Under the Employment Relations Act, a copy of an intended employment agreement must be provided by an employer to any employee before starting the job. Steve risks a penalty of up to $10,000 for not doing so!

Numbers 4 to 6 on the list describe how the employment relationship has to operate in terms of expectations regarding behaviour, dealing with problems and monitoring work performance.

At work performance meetings or discussions, always take notes and date them. If there is a problem later both parties need to prove what communication took place and when.

The last four items (9 -12) on the list are about process. Record keeping when notifying grievances and disciplinary issues is essential. A grievance may escalate to the Employment Relations Authority or the Court where these processes will be reviewed for fairness and reasonableness.


Good Faith

This month I want to cover a technical term: Good faith.
It is very important term because all communication at work can be reviewed and tested against the good faith rules later. Especially when a problem or a dispute comes up.

Most people in dispute focus get caught up in the conflict that comes with raising a problem. It can get very heated with win at all costs attitudes taking over. However they treat each other, the good faith section of the ER Act will be applied. It requires that all parties to employment relationships:

"must not, whether directly or indirectly, do anything—
(i) to mislead or deceive each other; or
(ii) that is likely to mislead or deceive each other".

Good faith also:
"requires the parties to an employment relationship to be
active and constructive in establishing and maintaining
a productive employment relationship in which the parties
are, among other things, responsive and communicative."

The prohibition on misleading and deceiving is clear, it requires openness and truthfulness.

Responsive and communicative behaviour means not holding back information or intentions that might affect the other party.

There is a requirement to be open and prompt about providing information important to the other party.

This is especially the case where a problem arises because something on one party's mind has not been put to the other party for comment or explanation. This is a very common problem in disciplinary and dismissal cases where one party is not open with the other.

Untruthful replies by employees and a lack of openness from employers at disciplinary interviews are two examples regularly identified and punished in decisions of the Employment Relations Authority and the Court.

That is why accuracy and proper process are absolutely important.
Ambush or predetermination are not acceptable.


Access to advice and representation essential in the workplace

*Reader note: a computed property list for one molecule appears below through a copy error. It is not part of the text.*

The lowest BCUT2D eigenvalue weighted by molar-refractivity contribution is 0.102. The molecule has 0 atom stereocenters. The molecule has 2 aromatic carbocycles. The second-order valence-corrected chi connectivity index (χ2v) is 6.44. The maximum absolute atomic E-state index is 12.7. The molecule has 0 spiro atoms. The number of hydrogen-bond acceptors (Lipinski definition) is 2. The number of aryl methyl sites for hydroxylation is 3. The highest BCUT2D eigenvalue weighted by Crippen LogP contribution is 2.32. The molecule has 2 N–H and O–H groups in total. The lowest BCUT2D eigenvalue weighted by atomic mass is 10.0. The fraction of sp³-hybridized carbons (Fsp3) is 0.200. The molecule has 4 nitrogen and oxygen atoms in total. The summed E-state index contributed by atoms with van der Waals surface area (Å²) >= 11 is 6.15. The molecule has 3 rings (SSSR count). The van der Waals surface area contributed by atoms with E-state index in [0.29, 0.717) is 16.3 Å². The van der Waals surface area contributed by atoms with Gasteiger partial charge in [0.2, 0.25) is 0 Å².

A couple of months ago I covered the need to keep written records about changes to work conditions.
It is also important to have the right people involved at the time important discussions and meetings take place.

Have the right people involved so they can be brought in to provide advice and representation and also relied on later to provide their recollections. This is especially important in meetings or discussions about five of the areas I referred to back in April:

1. dates of any agreed changes to terms and conditions of employment, written or verbal
2. performance review/performance management documents
3. note or letters raising grievances or disciplinary issues
4. work performance or disciplinary warnings
5. work performance or disciplinary meeting minutes

Under employment law rules it is a requirement that employers give employees advance notice of any meetings so they can arrange to have a representative present. There is also an obligation to inform the employee what the meeting is about to allow sufficient time to prepare for the meeting.

The next step is to prepare for the meeting.

All employees and employers have a right under the Employment Relations Act to appoint a representative. This should be an expert in industrial relations with some practical knowledge of the workplace and employment law. This is recommended if the meeting is going to cover 3,4 and 5 above.

A less formal approach can be taken by having a person accompany an employee to less serious meetings. This must be a person the employee has freely chosen, not the employer.

A witness is a person acceptable to both parties who is present when any of the matters on the list are being dealt with.

Making these arrangements for representation or support is important as it goes to whether an employer has been acting in a fair and reasonable manner.

This can be a very important issue if any issues arise out of decisions affecting these five areas causes problems later. This is often the case with concerns employers have about repeated work performance problems or employees not believing they have been dealt with fairly.

The best evidence of what happened is from the people present at the time and the notes they made at the time. Therefore it is very important to agree on record keeping and follow up correspondence to confirm what was agreed or decided.